The National Museum Wales and Leicester University have identified the source as Craig Rhos-y-felin, located more than 100 miles from the Stonehenge site. But this discovery, of course, just opens on to another mystery–namely, just how and why an ancient culture carved and transported the giant stones over such a great distance.
“Being able to provenance any archaeologically significant rock so precisely is remarkable,” Dr. Rob Ixer of Leicester University told the BBC. “However, given continued perseverance, we are determined that we shall uncover the origins of most, if not all of the Stonehenge bluestones so allowing archaeologists to continue their speculations well into a third century.”
This past year has offered a wealth of new research and discoveries at the Stonehenge site, including last month’s announcement that the worshipers at the ancient monument had erected “sun worship” sites there.
Over the past nine months, the researchers compared mineral content and textural relationships of the rhyolite debitage stones found at Stonehenge and were finally able to pinpoint the location to within several meters of their source. Ninety-nine percent of the samples could be matched to the rocks found at Craig Rhos-y-felin, which differ from all others found in south Wales.
Further research should help the researchers eventually understand how the rocks made the long journey to Stonehenge sometime between 3000 and 1600 BC. “Many have asked the question over the years, how the stones got from Pembrokeshire to Stonehenge,” said Dr. Richard Bevins, National Museum Wales. “Thanks to geological research, we now have a specific source for the rhyolite stones from which to work and an opportunity for archaeologists to answer the question that has been widely debated.”
Some working theories speculate that the rocks were transported over water up the Bristol Channel and River Avon. However, recent efforts to recreate the voyage, including one in 2000 sponsored by the National Lottery Heritage Fund, have all ended in failure.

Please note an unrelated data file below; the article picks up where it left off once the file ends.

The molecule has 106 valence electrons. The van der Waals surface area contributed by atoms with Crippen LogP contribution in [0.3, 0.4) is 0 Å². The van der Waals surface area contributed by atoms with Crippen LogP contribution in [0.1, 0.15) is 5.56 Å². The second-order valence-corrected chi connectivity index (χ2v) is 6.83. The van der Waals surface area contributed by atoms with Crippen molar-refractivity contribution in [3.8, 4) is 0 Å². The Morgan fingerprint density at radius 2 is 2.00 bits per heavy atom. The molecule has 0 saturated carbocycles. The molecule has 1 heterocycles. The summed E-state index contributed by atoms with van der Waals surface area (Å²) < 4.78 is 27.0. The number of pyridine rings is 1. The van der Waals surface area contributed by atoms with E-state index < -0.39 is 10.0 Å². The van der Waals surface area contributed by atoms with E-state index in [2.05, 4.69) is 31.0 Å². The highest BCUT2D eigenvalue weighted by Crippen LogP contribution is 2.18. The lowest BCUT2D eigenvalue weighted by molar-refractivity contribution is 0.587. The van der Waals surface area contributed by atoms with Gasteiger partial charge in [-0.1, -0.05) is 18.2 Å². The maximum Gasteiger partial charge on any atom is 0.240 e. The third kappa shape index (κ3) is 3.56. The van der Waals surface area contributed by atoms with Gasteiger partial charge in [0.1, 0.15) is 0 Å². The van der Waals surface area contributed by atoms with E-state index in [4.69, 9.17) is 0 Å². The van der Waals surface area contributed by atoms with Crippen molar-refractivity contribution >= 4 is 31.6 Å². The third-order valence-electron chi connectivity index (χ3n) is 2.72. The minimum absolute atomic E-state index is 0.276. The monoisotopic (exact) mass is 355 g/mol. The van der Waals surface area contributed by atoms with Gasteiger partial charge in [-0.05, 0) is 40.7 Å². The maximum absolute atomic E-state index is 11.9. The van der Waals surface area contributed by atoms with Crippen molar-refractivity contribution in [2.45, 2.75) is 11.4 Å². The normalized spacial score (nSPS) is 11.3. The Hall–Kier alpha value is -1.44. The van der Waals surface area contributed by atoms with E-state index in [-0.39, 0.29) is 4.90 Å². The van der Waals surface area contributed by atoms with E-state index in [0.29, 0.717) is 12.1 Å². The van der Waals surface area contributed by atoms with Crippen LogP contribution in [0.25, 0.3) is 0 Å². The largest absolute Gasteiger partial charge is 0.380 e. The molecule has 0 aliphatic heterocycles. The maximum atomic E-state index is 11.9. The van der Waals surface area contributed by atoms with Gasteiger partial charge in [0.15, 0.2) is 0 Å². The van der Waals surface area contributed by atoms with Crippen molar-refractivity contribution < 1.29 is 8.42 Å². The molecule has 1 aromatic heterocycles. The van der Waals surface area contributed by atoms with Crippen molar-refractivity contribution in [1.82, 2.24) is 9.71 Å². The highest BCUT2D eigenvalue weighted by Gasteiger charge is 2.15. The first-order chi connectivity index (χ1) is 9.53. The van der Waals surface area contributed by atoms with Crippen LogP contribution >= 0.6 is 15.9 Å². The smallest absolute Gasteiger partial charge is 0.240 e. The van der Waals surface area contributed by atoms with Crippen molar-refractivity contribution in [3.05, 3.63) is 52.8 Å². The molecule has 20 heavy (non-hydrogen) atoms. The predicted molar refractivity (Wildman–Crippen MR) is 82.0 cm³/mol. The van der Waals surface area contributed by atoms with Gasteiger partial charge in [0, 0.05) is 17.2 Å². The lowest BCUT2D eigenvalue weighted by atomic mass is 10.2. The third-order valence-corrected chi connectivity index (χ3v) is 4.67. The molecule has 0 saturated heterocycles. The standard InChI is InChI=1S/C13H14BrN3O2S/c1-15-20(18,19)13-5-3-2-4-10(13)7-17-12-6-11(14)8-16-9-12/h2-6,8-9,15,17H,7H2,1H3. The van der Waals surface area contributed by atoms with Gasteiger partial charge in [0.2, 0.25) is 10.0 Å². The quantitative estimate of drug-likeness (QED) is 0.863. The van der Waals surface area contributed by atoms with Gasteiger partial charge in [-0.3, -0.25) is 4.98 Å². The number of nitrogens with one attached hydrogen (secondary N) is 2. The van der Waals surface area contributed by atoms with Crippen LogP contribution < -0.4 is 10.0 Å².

Below is a special episode of ‘Who Knew?’ about the Winter Solstice, a holiday that has been celebrated through most of human history. Ancient Romans called it Saturnalia, Hopi indians have Soyal, and Christmas, too, is influenced by the celestial calendar.
One of the most considerably wonderful ancient structures worldwide is the Stonehenge. For thousands of years, these monumental stones are bathed with the sun’s light. The site is made more interesting because of the mystery that surrounds it. The Stonehenge has baffled the experts and the modern world about the story behind how and why it was built.
You can experience the wonders of the Stonehenge by witnessing it first hand. There is so much to appreciate about this spectacular prehistoric structure. The sight is just remarkable to behold.
To be able to go to places like this is a chance that should be treasured forever. You will be able to appreciate the history and mystery behind the Stonehenge by knowing the legend of the great stones. This site provides the detailed account on the Stonehenge as a heritage, symbolical edifice, attraction and mega structure.
As you go through the site, you will learn more about the Stonehenge as a revolutionary site, from its primary constitution to the last formation of stones as what we see today. The ever present forces of nature and the flow of time have not overcome the amazing power of these enormous stones. Travel options are also provided as a guide for those who wanted to reach the Stonehenge.
This site basically contains all the necessary information you need to finally see the marvel of this ancient structure. So what are you waiting for? Take a step into the mysterious wonders of the Stonehenge.
When going by road, all you need to do is to follow certain road signs and you will never get lost. If you came form Amesbury, Stonehenge is 2 miles west on the junction of A303 and A344.
When you choose to ride on a train, it is convenient to go to Salisbury, which has the nearest station towards the sight. If you came from London, take the train from Waterloo to Salisbury. The ride can last for approximately one and a half hour.
Buses that will take you to the site come from Heathrow Airport as well as from London, particularly at Victoria Coach Station. When riding a bus, the ride will last for two hours. Upon reaching Amesbury, you can get to the site by 2 miles walk or riding on a taxi. The most inexpensive way to go to Stonehenge is to ride on a bus.
The Stonehenge has the fantastic and remarkable ability to show different sights and moods in its different angles in any time of the day. Make sure to bring your high definition cameras to capture every moment in the site, especially when you are inside the circle or on a particular spot as the sun rises and sets in the horizon.